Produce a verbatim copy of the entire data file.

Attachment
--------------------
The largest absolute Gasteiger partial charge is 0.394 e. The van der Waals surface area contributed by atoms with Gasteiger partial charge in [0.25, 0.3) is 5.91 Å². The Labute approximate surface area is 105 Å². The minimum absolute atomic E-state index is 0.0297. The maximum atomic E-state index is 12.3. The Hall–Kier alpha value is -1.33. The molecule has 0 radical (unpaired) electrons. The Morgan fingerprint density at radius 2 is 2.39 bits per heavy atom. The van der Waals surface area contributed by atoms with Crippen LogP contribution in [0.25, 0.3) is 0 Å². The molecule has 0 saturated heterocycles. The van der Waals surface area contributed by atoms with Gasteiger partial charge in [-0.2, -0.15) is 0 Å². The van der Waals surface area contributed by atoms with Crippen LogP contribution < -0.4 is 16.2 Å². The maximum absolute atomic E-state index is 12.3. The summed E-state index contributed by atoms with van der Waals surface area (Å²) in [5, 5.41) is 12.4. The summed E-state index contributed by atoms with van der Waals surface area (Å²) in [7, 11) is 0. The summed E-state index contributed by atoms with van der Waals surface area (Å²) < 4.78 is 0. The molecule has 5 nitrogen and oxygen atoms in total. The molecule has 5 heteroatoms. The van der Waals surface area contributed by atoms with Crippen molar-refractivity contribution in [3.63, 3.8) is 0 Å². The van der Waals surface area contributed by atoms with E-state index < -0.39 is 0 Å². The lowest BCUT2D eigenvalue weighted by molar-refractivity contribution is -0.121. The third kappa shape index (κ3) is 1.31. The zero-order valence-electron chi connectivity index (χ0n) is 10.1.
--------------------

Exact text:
The largest absolute Gasteiger partial charge is 0.394 e. The van der Waals surface area contributed by atoms with Gasteiger partial charge in [0.25, 0.3) is 5.91 Å². The Labute approximate surface area is 105 Å². The minimum absolute atomic E-state index is 0.0297. The maximum atomic E-state index is 12.3. The Hall–Kier alpha value is -1.33. The molecule has 0 radical (unpaired) electrons. The Morgan fingerprint density at radius 2 is 2.39 bits per heavy atom. The van der Waals surface area contributed by atoms with Crippen LogP contribution in [0.25, 0.3) is 0 Å². The molecule has 0 saturated heterocycles. The van der Waals surface area contributed by atoms with Gasteiger partial charge in [-0.2, -0.15) is 0 Å². The van der Waals surface area contributed by atoms with Crippen LogP contribution < -0.4 is 16.2 Å². The maximum absolute atomic E-state index is 12.3. The summed E-state index contributed by atoms with van der Waals surface area (Å²) in [5, 5.41) is 12.4. The summed E-state index contributed by atoms with van der Waals surface area (Å²) in [7, 11) is 0. The summed E-state index contributed by atoms with van der Waals surface area (Å²) < 4.78 is 0. The molecule has 5 nitrogen and oxygen atoms in total. The molecule has 5 heteroatoms. The van der Waals surface area contributed by atoms with Crippen molar-refractivity contribution in [3.63, 3.8) is 0 Å². The van der Waals surface area contributed by atoms with E-state index < -0.39 is 0 Å². The lowest BCUT2D eigenvalue weighted by molar-refractivity contribution is -0.121. The third kappa shape index (κ3) is 1.31. The zero-order valence-electron chi connectivity index (χ0n) is 10.1.